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Feature

NetworkZ: Simulation training to improve patient safety

09 March 2023
Simulation training that brings multidisciplinary teams together in real clinical settings can identify problems and break down barriers to save real lives.
Things weren’t going well in the operating room. The patient was having a reaction but the anaesthetist either hadn’t noticed or hadn’t figured out why.

A nurse noticed. Quietly, she suggested the cause of the reaction, but the anaesthetist didn’t hear. For a little while he continued along his path of care – the incorrect path – before the nurse gathered her courage and spoke up again. This time, the anaesthetist heard and changed what he was doing.

No harm came to the patient – not only because the nurse spoke up but because the ‘patient’ was a hyperrealistic simulator. The anaesthetist and nurse were real, though, as were the rest of the team. They were participating in simulation training – and the lessons they learned that day might save real lives in the future.

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What makes NetworkZ unique

“We’re constantly learning, growing and improving as a result of the feedback we’re getting from the practitioners, patients and researchers. It’s an exemplar in the translation of research into practice.”

Vanessa Ding

NetworkZ is a national programme run by the UniServices-managed (NIHI). It conducts team-based training for multidisciplinary healthcare teams with the goal of improving patient outcomes and healthcare equity.

Running since 2017 and originally focusing on operating rooms, NetworkZ has recently expanded its scope to cover more care settings and types of scenarios, including emergency wards, radiology, post-operative care and obstetrics. All scenarios are modelled on real-life situations.

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Vanessa Ding and Kaylene Henderson

NetworkZ is based on the research of Professor , an anaesthetist and the programme’s academic director. Her work has found that training health professionals to remove barriers to communication in clinical settings leads to better patient safety outcomes.

Historically, professional development has focused on single disciplines, so healthcare assistants and surgeons didn’t train together despite working together. NetworkZ was the first programme in New Zealand to bring multidisciplinary teams together for high-fidelity simulation training.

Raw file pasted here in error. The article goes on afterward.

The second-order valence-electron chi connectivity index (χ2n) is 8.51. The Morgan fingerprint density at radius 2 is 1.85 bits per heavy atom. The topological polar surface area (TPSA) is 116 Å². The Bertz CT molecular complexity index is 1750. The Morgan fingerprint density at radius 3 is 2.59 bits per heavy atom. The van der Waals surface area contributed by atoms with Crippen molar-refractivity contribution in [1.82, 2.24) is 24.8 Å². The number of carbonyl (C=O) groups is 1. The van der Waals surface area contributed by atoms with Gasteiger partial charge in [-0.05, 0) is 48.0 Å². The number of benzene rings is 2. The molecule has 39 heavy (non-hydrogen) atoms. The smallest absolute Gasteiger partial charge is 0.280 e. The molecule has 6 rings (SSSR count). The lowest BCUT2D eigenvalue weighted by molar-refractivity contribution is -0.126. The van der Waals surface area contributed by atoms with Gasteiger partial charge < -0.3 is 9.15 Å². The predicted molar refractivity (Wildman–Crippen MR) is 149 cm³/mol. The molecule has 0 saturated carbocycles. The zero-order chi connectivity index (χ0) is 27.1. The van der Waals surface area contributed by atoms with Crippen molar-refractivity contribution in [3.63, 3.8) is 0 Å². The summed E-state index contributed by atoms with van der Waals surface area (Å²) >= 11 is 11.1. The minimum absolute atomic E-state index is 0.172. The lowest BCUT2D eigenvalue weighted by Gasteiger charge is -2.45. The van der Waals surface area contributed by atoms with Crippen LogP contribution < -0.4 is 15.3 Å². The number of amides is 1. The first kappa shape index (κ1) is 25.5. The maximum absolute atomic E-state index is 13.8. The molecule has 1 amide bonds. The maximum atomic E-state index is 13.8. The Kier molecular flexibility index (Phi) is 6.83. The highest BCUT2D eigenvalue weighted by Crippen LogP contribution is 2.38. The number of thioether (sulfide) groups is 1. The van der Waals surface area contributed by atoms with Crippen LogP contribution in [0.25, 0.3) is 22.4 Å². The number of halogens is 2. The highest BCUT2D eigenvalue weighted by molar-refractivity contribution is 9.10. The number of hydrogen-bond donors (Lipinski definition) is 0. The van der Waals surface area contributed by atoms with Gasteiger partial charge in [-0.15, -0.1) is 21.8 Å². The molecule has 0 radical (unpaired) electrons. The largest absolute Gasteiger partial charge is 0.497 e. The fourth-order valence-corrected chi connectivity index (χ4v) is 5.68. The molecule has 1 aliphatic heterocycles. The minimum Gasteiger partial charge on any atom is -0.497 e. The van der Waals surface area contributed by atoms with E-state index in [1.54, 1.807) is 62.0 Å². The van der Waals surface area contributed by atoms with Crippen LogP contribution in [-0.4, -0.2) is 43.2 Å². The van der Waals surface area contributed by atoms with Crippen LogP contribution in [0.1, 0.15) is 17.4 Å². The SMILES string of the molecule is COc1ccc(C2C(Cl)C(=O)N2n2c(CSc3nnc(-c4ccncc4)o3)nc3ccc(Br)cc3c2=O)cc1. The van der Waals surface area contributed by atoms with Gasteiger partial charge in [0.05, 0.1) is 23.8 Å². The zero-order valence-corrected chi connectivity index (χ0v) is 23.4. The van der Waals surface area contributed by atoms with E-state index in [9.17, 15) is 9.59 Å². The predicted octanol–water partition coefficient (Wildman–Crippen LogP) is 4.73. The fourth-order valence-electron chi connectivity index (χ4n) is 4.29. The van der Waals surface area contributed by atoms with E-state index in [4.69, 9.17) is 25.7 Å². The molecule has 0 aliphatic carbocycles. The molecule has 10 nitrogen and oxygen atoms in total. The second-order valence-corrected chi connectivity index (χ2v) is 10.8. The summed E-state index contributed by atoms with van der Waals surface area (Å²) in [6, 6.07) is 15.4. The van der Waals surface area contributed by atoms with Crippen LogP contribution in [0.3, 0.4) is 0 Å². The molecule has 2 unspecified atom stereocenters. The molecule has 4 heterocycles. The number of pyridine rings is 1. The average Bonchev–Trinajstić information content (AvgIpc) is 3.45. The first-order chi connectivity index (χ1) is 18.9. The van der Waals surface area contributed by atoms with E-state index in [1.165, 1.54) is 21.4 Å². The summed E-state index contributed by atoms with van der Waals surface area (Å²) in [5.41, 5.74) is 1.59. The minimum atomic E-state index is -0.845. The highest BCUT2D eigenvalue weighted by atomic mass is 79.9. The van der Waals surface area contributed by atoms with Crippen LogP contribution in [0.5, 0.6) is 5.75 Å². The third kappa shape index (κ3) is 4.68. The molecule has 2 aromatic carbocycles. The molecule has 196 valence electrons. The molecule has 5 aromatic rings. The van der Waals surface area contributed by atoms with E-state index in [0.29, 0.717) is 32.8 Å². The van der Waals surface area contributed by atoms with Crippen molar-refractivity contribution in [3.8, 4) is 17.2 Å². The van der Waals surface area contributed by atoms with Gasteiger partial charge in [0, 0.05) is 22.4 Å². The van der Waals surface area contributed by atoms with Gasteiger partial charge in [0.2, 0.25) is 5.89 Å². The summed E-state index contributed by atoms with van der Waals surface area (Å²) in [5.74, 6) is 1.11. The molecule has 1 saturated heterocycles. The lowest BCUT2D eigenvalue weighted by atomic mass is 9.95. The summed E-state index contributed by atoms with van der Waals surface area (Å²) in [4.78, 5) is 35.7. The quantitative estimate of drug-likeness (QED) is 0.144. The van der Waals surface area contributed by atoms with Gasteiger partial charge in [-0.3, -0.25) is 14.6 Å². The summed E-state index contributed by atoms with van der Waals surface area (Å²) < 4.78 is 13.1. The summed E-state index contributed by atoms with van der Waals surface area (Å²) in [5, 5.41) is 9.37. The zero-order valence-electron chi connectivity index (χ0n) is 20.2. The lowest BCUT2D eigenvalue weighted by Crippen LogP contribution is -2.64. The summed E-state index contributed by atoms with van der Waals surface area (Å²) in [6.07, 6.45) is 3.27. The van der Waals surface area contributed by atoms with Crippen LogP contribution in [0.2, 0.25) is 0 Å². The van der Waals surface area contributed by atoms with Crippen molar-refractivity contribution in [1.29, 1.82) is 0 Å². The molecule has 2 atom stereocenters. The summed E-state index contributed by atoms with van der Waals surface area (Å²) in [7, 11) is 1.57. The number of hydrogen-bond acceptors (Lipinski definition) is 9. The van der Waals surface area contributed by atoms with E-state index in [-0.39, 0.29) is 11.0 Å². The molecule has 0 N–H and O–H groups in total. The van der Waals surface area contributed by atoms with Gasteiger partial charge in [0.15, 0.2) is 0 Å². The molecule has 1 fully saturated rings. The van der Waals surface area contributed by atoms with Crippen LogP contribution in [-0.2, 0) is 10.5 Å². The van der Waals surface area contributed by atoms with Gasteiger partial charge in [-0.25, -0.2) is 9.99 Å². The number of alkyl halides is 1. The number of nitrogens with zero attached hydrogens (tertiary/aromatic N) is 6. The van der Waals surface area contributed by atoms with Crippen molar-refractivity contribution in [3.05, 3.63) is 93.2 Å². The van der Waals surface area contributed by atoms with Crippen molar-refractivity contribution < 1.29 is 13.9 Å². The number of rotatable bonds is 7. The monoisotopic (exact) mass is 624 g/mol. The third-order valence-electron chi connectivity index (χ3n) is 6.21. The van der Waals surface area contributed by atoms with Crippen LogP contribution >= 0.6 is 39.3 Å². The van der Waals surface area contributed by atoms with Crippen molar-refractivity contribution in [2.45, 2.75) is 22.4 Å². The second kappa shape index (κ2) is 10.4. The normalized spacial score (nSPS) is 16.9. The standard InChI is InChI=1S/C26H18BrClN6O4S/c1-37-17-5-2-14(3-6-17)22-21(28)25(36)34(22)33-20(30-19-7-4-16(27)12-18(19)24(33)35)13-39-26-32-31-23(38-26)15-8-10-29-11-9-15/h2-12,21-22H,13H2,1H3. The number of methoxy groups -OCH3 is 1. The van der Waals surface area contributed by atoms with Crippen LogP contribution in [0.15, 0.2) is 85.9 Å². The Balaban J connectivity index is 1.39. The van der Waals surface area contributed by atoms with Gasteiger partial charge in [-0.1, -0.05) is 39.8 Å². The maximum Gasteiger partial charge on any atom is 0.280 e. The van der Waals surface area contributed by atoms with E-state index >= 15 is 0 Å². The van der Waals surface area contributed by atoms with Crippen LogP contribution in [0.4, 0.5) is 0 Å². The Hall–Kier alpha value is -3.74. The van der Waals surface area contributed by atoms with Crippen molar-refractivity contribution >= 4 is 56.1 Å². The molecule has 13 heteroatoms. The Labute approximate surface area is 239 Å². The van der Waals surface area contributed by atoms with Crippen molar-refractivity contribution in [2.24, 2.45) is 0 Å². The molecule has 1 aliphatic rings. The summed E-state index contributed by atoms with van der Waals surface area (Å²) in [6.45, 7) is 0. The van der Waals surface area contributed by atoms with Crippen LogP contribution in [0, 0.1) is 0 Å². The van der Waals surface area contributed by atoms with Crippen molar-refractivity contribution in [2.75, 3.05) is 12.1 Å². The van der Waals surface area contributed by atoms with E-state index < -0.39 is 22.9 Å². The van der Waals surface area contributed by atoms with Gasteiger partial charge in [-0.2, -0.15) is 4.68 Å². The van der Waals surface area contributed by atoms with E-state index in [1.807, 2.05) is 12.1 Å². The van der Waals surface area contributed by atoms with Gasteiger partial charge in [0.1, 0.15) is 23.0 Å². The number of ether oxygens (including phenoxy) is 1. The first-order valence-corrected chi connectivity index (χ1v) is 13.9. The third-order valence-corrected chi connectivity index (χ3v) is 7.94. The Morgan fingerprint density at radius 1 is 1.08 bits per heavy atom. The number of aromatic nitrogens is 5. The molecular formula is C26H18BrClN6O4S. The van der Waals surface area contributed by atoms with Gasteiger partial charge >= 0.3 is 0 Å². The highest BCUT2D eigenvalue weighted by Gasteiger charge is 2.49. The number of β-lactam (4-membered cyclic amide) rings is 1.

“In one debrief I conducted, a healthcare assistant talked about her role and the preparation she did, and the surgeon said, ‘I didn’t know you did all those things,’” says Kaylene Henderson, the NetworkZ programme manager. “Now she calls her by name every time she sees her. So NetworkZ is breaking down barriers and building relationships even within teams that work together all the time.”

NetworkZ is also unique in that it’s part of an ongoing research programme, says NIHI General Manager Vanessa Ding.

“It’s not based on one-off research published back in the day. We’re constantly learning, growing and improving as a result of the feedback we’re getting from the practitioners, patients and researchers. It’s an exemplar in the translation of research into practice.”

 

Learn about the courses NetworkZ offers to healthcare teams and the clinical settings in which it works
Learn about the courses NetworkZ offers to healthcare teams and the clinical settings in which it works

High realism

NetworkZ uses Laerdal SimMan 3G with realistic silicone overlays made by New Zealand company MedicFX, which started off making medical special effects for films and TV.

These sophisticated simulated ‘patients’ are a key part of the programme’s success. The simulators represent patients of a range of ages, genders and ethnicities. They can be operated upon, intubated and even undergo amputations and births.

Not only do the simulators cover scenarios ranging from stabbings to sepsis, they blink, bleed and have pulses, pupils that dilate and chests that rise and fall. They can even grunt, speak or scream through mics operated by simulation assistants observing from another room.